Todd and Amy Carr are chicken folk.
They are also beef folk, pork folk, and in general, farm folk. But mainly, they are chicken folk. In fact, Todd has “always had some kind of chicken running around” as long as he can remember and he has been caring for the animals for more than 30 years.
To the Carr’s, raising organic animals isn’t about trying to capitalize on a niche market (thought there surely is one) or making millions of dollars (which they certainly don’t), but it is about a traditional way of living and a traditional way of doing things.
Todd raises chickens just as his parents did. They are not stuffed full of supplements and hormones, but they are fed a balanced diet and encouraged to exercise, thus living healthy (and possibly happy) lives. At least until it is time for the slaughter.
The Carr’s raise two types of chickens: The “roasters” are chickens specifically bred for, well…roasting. The roasters are only a few months old when the Carr’s send them to the butcher. The Carr’s butcher between 2,500 and 3,000 roasters each year.
The laying hens (a Rhode Island Red variation) are what Todd refers to as cheap, but efficient, brown egg layers. In fact these cheap efficient brown egg layers, along with the roasters, are the most profitable portion of the Carr’s business.
While other animals take long periods of time to reach the age of slaughter and require costly butchering fees, chickens grow fast and produce eggs with little to no maintenance required. The doors to the coops get opened in the morning and they are fed in the yard.
Even though Wisconsin winters can be cold, the Carr’s always feed the birds in the yard to encourage them to come outside and get exercise. Todd assures me that the chickens who stay warm in the non-heated coops throughout the winter through their body make-up and because they “know how to cuddle” can handle, and indeed get health benefits from going outside as opposed to being caged all day. One can only imagine an animal living a healthy life will produce leaner and tastier food; at least that is what the Carr’s are banking on.
The organic/free-range crowd swears by the notion that the food they buy is not only healthier for them, but that it tastes better as well. Indeed it must. Ideals alone are not enough for this chicken writer to spend an extra $2.50 on top of the $.99 I usually spend on eggs.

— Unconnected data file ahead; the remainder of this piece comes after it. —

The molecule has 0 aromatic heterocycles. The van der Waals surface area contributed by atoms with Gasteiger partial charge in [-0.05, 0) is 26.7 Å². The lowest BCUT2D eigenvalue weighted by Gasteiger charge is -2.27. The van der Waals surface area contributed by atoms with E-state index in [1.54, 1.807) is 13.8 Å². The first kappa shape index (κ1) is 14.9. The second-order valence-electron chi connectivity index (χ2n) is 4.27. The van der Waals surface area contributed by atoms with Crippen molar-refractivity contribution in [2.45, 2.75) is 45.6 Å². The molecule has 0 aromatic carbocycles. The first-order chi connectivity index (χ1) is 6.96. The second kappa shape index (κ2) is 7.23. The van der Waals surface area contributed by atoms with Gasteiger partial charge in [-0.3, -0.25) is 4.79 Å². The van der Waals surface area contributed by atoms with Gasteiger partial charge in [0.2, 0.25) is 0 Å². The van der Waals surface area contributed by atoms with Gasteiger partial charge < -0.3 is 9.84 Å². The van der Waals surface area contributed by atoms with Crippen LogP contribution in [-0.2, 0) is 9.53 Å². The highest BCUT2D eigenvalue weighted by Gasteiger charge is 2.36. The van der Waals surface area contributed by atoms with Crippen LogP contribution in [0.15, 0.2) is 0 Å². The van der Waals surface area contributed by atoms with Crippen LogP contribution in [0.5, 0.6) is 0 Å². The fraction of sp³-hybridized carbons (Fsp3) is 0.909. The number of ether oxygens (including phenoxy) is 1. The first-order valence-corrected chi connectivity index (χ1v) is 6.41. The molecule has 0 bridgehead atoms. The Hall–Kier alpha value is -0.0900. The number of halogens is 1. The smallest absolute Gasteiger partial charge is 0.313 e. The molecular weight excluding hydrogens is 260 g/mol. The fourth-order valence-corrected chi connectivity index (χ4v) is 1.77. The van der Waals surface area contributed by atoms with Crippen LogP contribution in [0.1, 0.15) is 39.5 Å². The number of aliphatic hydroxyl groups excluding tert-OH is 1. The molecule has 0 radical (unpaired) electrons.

So do the eggs taste any different? Barbara Stiefvater from Madison thinks so. She has been shopping at the Dane County Farmers Market on and off for 25 years and says at least half of her groceries come from the Dane County Farmers Market (one of three markets the Carr’s sell their meats and eggs).
“They are real eggs,” said Stiefvater. “If you go to a chain place for breakfast they (other eggs) taste like rubber by comparison. These have a fresher taste, the yolk has a heartier taste…there is just more flavor to it.”
Stiefvater says it is worth paying a higher price. She pays for groceries knowing that her money goes into the local economy and it stays in her local economy. While Stiefvater does not necessarily buy 100% organic products, she says that she is committed to clean and local producers. Apparently ideals can go a long way into influencing our food buying habits.
The laying hens, unlike the roasters, live to the ripe old age of about two years old (chickens on average live to be about seven years). This is the age, Todd says, when the chickens start laying eggs at a slower pace. Since laying hens do not generally provide the tastiest or most tender meat, they will likely become stew.
The methods the Carr’s practice are not new, they are doing what their forefathers did; they are raising a reasonable number of animals on a small, yet sustainable, family farm. They don’t see a future where they will succumb industrial farms, but one where they will continue to produce food like the generations before them; a future where they will continue to be chicken folk.